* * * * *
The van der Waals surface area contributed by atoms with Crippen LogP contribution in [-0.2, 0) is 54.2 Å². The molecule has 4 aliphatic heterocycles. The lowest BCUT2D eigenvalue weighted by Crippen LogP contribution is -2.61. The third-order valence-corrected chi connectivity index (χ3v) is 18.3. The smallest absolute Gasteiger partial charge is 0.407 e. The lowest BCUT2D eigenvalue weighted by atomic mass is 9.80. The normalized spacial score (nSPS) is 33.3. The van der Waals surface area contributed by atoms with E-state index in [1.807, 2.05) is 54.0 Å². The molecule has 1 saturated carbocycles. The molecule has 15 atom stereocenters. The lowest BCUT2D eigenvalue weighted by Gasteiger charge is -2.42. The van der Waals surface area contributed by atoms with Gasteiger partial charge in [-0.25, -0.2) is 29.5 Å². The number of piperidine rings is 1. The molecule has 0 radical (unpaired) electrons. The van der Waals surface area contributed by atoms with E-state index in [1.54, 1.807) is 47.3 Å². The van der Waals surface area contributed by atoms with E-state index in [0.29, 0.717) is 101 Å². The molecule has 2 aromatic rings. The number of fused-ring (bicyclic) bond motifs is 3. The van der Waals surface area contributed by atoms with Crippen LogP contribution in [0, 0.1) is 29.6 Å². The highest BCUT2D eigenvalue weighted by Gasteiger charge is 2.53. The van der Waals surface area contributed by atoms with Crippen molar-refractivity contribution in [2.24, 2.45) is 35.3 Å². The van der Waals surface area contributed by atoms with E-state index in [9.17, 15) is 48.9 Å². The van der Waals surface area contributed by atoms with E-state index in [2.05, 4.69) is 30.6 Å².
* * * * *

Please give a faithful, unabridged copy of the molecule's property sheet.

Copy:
The van der Waals surface area contributed by atoms with Crippen LogP contribution in [-0.2, 0) is 54.2 Å². The molecule has 4 aliphatic heterocycles. The lowest BCUT2D eigenvalue weighted by Crippen LogP contribution is -2.61. The third-order valence-corrected chi connectivity index (χ3v) is 18.3. The smallest absolute Gasteiger partial charge is 0.407 e. The lowest BCUT2D eigenvalue weighted by atomic mass is 9.80. The normalized spacial score (nSPS) is 33.3. The van der Waals surface area contributed by atoms with E-state index in [1.807, 2.05) is 54.0 Å². The molecule has 1 saturated carbocycles. The molecule has 15 atom stereocenters. The lowest BCUT2D eigenvalue weighted by Gasteiger charge is -2.42. The van der Waals surface area contributed by atoms with Gasteiger partial charge in [-0.25, -0.2) is 29.5 Å². The number of piperidine rings is 1. The molecule has 0 radical (unpaired) electrons. The van der Waals surface area contributed by atoms with E-state index in [1.54, 1.807) is 47.3 Å². The van der Waals surface area contributed by atoms with E-state index in [0.29, 0.717) is 101 Å². The molecule has 2 aromatic rings. The number of fused-ring (bicyclic) bond motifs is 3. The van der Waals surface area contributed by atoms with Crippen LogP contribution in [0, 0.1) is 29.6 Å². The highest BCUT2D eigenvalue weighted by Gasteiger charge is 2.53. The van der Waals surface area contributed by atoms with Crippen molar-refractivity contribution in [2.24, 2.45) is 35.3 Å². The van der Waals surface area contributed by atoms with E-state index in [9.17, 15) is 48.9 Å². The van der Waals surface area contributed by atoms with E-state index in [2.05, 4.69) is 30.6 Å².